Of Hope and Expectation, and Finding Color Again

Bangkok flower market. From 'Of Hope and Expectation, and Finding Color Again' by ivoryhut.

Finding color again. It was a phrase I heard Penny De Los Santos utter back in 2010, when she spoke about the darkness that filled her world after a personal loss, and how eventually, a trip to India brought color back into her world. It was a phrase that resonated loudly within me.

For the past 3 years, I’ve been struggling to to re-awaken my motivation for many things that used to bring me great joy: writing, creating recipes, music, and making pictures. I tried many times, failed many times, then eventually stopped trying. Life got too busy, providing me with a convenient (albeit valid) excuse to put everything else on hold while we worked on rebuilding our home. Even when I resolved to try again, everything I did felt forced. There was no flow. Nothing seemed right. I wasn’t looking for anything to come easy; I merely wanted what felt familiar and natural.

Finding my groove

Ivoryhut Adobe San Francisco Photography Getaway

Some weeks ago, I received an email from a lovely lady named Anne. (Yes, I already knew then that she’d be lovely.) She wrote to invite me to spend a day in San Francisco taking photographs of the sights, followed by a 3-hour Lightroom workshop with the amazing Julieanne Kost the following day. Oh, and Adobe was sponsoring the whole thing. She then so kindly remarked that she thought I might need the break.

Shooting square

Disclaimer: The above title is in no way announcing a post on how to shoot self-portraits. Thank you for your attention.


This morning, I was browsing the Food Photography and Styling group at Food Blog Forum (if you’re a food blogger or contemplating venturing into it, I highly recommend joining the community). One of the discussions started was about submitting photos to Taste Spotting and Food Gawker (if you’re a food eater or contemplating venturing into the vicious cycle of ogle-rumbling tummy-cook-eat-ogle again, I highly recommend browsing those sites).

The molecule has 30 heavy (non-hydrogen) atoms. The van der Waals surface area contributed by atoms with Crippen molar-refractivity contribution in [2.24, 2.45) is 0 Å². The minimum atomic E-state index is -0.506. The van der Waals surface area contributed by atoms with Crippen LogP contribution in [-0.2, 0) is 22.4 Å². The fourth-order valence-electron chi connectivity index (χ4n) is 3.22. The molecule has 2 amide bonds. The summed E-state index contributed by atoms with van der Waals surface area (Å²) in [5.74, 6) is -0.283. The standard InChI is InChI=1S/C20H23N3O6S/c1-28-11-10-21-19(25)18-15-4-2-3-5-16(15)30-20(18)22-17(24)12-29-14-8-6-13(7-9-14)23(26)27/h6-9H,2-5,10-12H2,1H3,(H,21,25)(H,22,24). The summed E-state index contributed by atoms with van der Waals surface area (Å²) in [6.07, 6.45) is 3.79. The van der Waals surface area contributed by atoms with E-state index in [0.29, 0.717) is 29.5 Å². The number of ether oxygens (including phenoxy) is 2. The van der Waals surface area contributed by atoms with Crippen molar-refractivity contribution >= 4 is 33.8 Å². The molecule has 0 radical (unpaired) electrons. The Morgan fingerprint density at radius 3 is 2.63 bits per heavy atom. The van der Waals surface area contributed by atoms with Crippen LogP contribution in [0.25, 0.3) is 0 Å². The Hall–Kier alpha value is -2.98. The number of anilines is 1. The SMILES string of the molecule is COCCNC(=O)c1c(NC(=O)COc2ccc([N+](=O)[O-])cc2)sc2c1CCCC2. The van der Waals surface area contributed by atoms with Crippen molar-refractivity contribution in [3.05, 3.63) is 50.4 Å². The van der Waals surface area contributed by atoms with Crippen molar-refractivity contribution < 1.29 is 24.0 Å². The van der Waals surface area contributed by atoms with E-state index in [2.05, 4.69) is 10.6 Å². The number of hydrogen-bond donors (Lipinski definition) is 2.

When you submit a photo to either of those sites, one of the technical requirements is that you crop it to 1:1 aspect ratio. In other words, they use square images. And when I went through my existing photos to pick a few to submit for the first time, the biggest problem I had was that what I felt were my best photos did not lend well to square cropping. And often, I had to settle for my second or third choices because I couldn’t find a way to make my first choice fit nicely in a square. (And I didn’t want to just pad the sides to fake a square.)

HDR the lazy girl way

One of more controversial debates going on right now in the world of photography is HDR photography, short for High Dynamic Range photography. Please don’t ask me for an accurate explanation of the terms or even how it works. The first time I even heard of the term was during the MPIX New York photo tour last year. During the opening question-and-answer session, Rick Sammon explained that while the human eye sees about an 11-f-stop range, a single photo can only capture maybe 4 f-stops. Combining multiple exposures of the same photo can hopefully replicate the same amount of detail that ours eyes can see, from the details that are hiding in the shadows to what appears blown out in the highlights. You therefore expand the range visible in a photo, hence the HDR acronym.

I happen to like HDR, but I prefer it applied with a light touch—enough to remain realistic without going overboard and looking almost cartoon-like. (Although there are definitely artistic applications for that, too.) For example, I’ve always loved the photography of Ansel Adams, and found it interesting that he is often referred to as the first HDR photographer. It makes sense, because when you examine his photographs closely, you can see how much detail there is in the deep shadows and in the bright skies and reflections. His darkroom technique involved meticulously manipulating the contrast in the negative in order to display a wider range of visual information. In other words, HDR.

Finding beauty

Since I’ve been sick and stuck indoors for what seems like forever, I’ve been spending some time doing some housekeeping over at my Flickr account. It’s slow going, but eventually, I’ll get everything there organized properly. Really, I will. You can take my word for it because, well, it’s my Flickr account and not my pantry. If it were the latter, you might have to wait longer. Or at least until I run out of food to photograph.

See? It always comes back to photography.

about me

I write, cook, play music, and make pictures. Not necessarily in that order. I was born and raised in the Philippines, and it shows. That means I eat rice with every meal, love my cousins like my own siblings, and firmly believe that avocados are best eaten with cream and sugar.

If you want to learn more about me, here are 43 things I'd like to do. Here's a little something about my name, in case you were wondering. Here are some other places you'll find me:

facebook pageflickrtwittertasty ktichenrss feedcontact me
The Ivory Hut: My Quick and Easy Chicken Adobo

Chicken adobo is the Filipino dish most people are familiar with. Here's my quick and easy version that requires minimal prep work and only one pan. Perfect for busy weeknights.

The Ivory Hut: Homemade Nutella Baking Chips

Yes, I made my own chocolate chips. Nutella chocolate chips, to be exact. Then I made cookies. Lots of cookies.

Subscribe by email

Enter your email address:

Delivered by FeedBurner


One summer night in 2010, our house burned to the ground and we lost everything we had. This is the story of what happened and how life and hope can always rise from ashes.